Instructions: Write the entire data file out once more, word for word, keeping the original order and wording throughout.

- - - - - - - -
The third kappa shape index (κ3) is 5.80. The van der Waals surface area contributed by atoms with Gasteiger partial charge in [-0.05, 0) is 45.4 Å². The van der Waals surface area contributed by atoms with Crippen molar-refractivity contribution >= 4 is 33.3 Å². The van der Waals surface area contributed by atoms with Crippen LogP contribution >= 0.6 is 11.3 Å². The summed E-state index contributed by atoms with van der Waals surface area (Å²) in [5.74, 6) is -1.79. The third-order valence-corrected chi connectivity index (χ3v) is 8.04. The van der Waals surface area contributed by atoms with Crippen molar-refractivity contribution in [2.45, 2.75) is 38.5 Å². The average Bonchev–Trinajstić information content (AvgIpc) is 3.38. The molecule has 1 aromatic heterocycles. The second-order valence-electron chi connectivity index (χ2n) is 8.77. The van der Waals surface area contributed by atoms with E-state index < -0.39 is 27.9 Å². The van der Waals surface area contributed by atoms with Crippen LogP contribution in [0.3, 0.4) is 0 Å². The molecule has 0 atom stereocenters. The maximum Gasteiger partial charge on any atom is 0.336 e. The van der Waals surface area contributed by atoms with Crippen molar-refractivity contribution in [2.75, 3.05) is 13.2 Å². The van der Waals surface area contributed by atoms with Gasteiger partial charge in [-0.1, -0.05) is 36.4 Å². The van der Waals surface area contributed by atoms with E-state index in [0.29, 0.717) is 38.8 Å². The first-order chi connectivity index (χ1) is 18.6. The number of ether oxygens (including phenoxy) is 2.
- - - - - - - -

The third kappa shape index (κ3) is 5.80. The van der Waals surface area contributed by atoms with Gasteiger partial charge in [-0.05, 0) is 45.4 Å². The van der Waals surface area contributed by atoms with Crippen molar-refractivity contribution >= 4 is 33.3 Å². The van der Waals surface area contributed by atoms with Crippen LogP contribution >= 0.6 is 11.3 Å². The summed E-state index contributed by atoms with van der Waals surface area (Å²) in [5.74, 6) is -1.79. The third-order valence-corrected chi connectivity index (χ3v) is 8.04. The van der Waals surface area contributed by atoms with Crippen molar-refractivity contribution in [2.45, 2.75) is 38.5 Å². The average Bonchev–Trinajstić information content (AvgIpc) is 3.38. The molecule has 1 aromatic heterocycles. The second-order valence-electron chi connectivity index (χ2n) is 8.77. The van der Waals surface area contributed by atoms with E-state index < -0.39 is 27.9 Å². The van der Waals surface area contributed by atoms with Crippen LogP contribution in [0.3, 0.4) is 0 Å². The molecule has 0 atom stereocenters. The maximum Gasteiger partial charge on any atom is 0.336 e. The van der Waals surface area contributed by atoms with Crippen molar-refractivity contribution in [2.75, 3.05) is 13.2 Å². The van der Waals surface area contributed by atoms with Gasteiger partial charge in [-0.1, -0.05) is 36.4 Å². The van der Waals surface area contributed by atoms with E-state index in [0.29, 0.717) is 38.8 Å². The first-order chi connectivity index (χ1) is 18.6. The number of ether oxygens (including phenoxy) is 2.